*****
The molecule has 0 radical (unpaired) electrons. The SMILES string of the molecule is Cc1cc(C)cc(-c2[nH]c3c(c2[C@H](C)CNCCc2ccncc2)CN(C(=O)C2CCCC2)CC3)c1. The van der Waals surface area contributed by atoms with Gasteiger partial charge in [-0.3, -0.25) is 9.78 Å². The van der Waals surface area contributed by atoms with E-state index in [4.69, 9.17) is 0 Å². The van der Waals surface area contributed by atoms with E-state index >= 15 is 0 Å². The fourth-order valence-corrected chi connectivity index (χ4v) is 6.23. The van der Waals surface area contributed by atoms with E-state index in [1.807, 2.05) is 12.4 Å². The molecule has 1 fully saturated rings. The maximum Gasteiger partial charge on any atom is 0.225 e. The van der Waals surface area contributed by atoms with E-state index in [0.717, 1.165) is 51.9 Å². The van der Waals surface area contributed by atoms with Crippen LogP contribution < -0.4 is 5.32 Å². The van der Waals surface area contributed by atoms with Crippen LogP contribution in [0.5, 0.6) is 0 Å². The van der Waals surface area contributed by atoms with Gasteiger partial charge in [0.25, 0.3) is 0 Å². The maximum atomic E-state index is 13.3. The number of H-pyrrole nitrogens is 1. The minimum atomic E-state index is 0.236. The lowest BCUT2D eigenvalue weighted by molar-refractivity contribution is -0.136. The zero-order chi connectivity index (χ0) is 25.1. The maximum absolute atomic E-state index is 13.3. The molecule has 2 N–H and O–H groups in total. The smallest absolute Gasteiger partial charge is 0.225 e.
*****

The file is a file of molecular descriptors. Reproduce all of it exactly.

The molecule has 0 radical (unpaired) electrons. The SMILES string of the molecule is Cc1cc(C)cc(-c2[nH]c3c(c2[C@H](C)CNCCc2ccncc2)CN(C(=O)C2CCCC2)CC3)c1. The van der Waals surface area contributed by atoms with Gasteiger partial charge in [-0.3, -0.25) is 9.78 Å². The van der Waals surface area contributed by atoms with E-state index in [4.69, 9.17) is 0 Å². The van der Waals surface area contributed by atoms with E-state index >= 15 is 0 Å². The fourth-order valence-corrected chi connectivity index (χ4v) is 6.23. The van der Waals surface area contributed by atoms with E-state index in [1.807, 2.05) is 12.4 Å². The molecule has 1 fully saturated rings. The maximum Gasteiger partial charge on any atom is 0.225 e. The van der Waals surface area contributed by atoms with E-state index in [0.717, 1.165) is 51.9 Å². The van der Waals surface area contributed by atoms with Crippen LogP contribution < -0.4 is 5.32 Å². The van der Waals surface area contributed by atoms with Crippen LogP contribution in [0.5, 0.6) is 0 Å². The van der Waals surface area contributed by atoms with Gasteiger partial charge in [0.25, 0.3) is 0 Å². The maximum atomic E-state index is 13.3. The number of H-pyrrole nitrogens is 1. The minimum atomic E-state index is 0.236. The lowest BCUT2D eigenvalue weighted by molar-refractivity contribution is -0.136. The zero-order chi connectivity index (χ0) is 25.1. The maximum absolute atomic E-state index is 13.3. The molecule has 2 N–H and O–H groups in total. The smallest absolute Gasteiger partial charge is 0.225 e.